then there's various options re: choice of DAC. if you want/need high(ish) sample rates, you're probably looking at SPI not i2c. MCP4822 must be the most popular one; these are dual so you'd need three (CLK, MOSI, 3 x CS). if you're comfortable with SMD, there's way more choice, including quad and octal DACs, even bipolar DACs (AD5721R, for instance, though that's just single channel, so not very suitable).

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    Quote Originally Posted by mxxx View Post
    ...

    at any rate, a bipolar supply (+/- 12v, +/- 15v) would make things easier. so let's assume you have one, you can then simply use basic op amp circuits to scale your signal. DAC datasheets usually have bipolar output examples, though details might somewhat depend on what it is that you want to do (eg. is DC accuracy important, or not so much).

    ...
    Opamp based circuits have a problem in this field as far as I am concerned: All too easy to get the big voltage(s) all the way back to the MCU (mitigating this is more actives than should be needed for actual purpose imho), much less likely with a well chosen pair of transistors of opposite persuasions, hence why I suggest a simpler class B amplifier circuit.

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    Quote Originally Posted by robsoles View Post
    Opamp based circuits have a problem in this field as far as I am concerned: All too easy to get the big voltage(s) all the way back to the MCU (mitigating this is more actives than should be needed for actual purpose imho), much less likely with a well chosen pair of transistors of opposite persuasions, hence why I suggest a simpler class B amplifier circuit.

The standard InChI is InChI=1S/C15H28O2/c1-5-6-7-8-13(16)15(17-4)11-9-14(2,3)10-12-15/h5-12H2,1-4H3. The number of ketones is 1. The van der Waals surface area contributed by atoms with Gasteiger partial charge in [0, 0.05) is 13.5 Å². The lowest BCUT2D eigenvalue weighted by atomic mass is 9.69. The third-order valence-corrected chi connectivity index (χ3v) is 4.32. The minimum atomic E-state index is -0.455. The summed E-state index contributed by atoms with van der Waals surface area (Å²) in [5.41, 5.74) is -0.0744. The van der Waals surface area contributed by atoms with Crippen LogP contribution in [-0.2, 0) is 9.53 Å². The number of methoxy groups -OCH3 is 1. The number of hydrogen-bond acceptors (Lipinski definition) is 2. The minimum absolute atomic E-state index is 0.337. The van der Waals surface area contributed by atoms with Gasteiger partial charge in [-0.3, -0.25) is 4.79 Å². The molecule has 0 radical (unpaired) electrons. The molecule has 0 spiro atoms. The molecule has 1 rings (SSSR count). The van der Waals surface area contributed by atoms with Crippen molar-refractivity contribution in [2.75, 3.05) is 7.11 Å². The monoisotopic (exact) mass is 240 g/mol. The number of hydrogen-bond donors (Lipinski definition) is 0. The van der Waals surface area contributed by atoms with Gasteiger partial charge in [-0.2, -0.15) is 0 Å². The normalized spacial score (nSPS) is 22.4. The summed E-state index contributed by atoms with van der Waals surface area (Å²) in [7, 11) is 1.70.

which field? there's a whole (admittedly semi-professional at times) industry building audio/music devices around MCUs; they inherited/adopted a +/- 12V or +/- 15V power supply scheme/convention from the old days. they use op amp circuits all over the place. i never heard of a mcu failing because of over voltage.

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    Senior Member PaulStoffregen's Avatar
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    Under normal conditions, of course the inputs to an opamp should act as a very high impedance.

    Under horribly abnormal conditions, consider the opamp inputs are the base or gate of a transistor. In the case of bipolar transistors, the input is a P-N junction to another node inside the opamp. Only mosfet inputs are truly high impedance (at least at low frequencies), but mosfets are less common due to higher offset voltage errors and often noise issues too.

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    @mxxx: I was talking about the field of amplifying signals and I was probably being silly (hardly a 'first time' if so) - just the DC blocking capacitor and a little other mitigation and it is probably safe as houses to use an opamp instead of a pair of opposingly matched transistors set up in the simplest form of amplifier (which want the DC blocking cap etc anyway).